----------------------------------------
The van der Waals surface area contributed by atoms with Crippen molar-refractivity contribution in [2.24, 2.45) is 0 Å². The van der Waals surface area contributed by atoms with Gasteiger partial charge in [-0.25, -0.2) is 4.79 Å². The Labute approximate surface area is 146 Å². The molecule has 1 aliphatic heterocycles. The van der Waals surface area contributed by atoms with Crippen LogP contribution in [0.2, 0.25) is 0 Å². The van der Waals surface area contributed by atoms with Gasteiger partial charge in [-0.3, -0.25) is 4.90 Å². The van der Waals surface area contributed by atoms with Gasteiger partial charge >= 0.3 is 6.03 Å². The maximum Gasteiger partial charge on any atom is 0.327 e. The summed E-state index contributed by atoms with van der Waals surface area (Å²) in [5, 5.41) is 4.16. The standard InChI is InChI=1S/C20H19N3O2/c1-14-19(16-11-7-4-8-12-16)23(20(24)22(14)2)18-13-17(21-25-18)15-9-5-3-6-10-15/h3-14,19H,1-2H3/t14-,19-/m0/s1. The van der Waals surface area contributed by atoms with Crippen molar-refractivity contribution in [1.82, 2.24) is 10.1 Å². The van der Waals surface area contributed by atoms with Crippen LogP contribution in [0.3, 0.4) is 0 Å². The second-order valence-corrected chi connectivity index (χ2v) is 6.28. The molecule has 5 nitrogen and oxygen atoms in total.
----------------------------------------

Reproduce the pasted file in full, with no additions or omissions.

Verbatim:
The van der Waals surface area contributed by atoms with Crippen molar-refractivity contribution in [2.24, 2.45) is 0 Å². The van der Waals surface area contributed by atoms with Gasteiger partial charge in [-0.25, -0.2) is 4.79 Å². The Labute approximate surface area is 146 Å². The molecule has 1 aliphatic heterocycles. The van der Waals surface area contributed by atoms with Crippen LogP contribution in [0.2, 0.25) is 0 Å². The van der Waals surface area contributed by atoms with Gasteiger partial charge in [-0.3, -0.25) is 4.90 Å². The van der Waals surface area contributed by atoms with Gasteiger partial charge >= 0.3 is 6.03 Å². The maximum Gasteiger partial charge on any atom is 0.327 e. The summed E-state index contributed by atoms with van der Waals surface area (Å²) in [5, 5.41) is 4.16. The standard InChI is InChI=1S/C20H19N3O2/c1-14-19(16-11-7-4-8-12-16)23(20(24)22(14)2)18-13-17(21-25-18)15-9-5-3-6-10-15/h3-14,19H,1-2H3/t14-,19-/m0/s1. The van der Waals surface area contributed by atoms with Crippen molar-refractivity contribution in [1.82, 2.24) is 10.1 Å². The van der Waals surface area contributed by atoms with Crippen LogP contribution in [0.3, 0.4) is 0 Å². The second-order valence-corrected chi connectivity index (χ2v) is 6.28. The molecule has 5 nitrogen and oxygen atoms in total.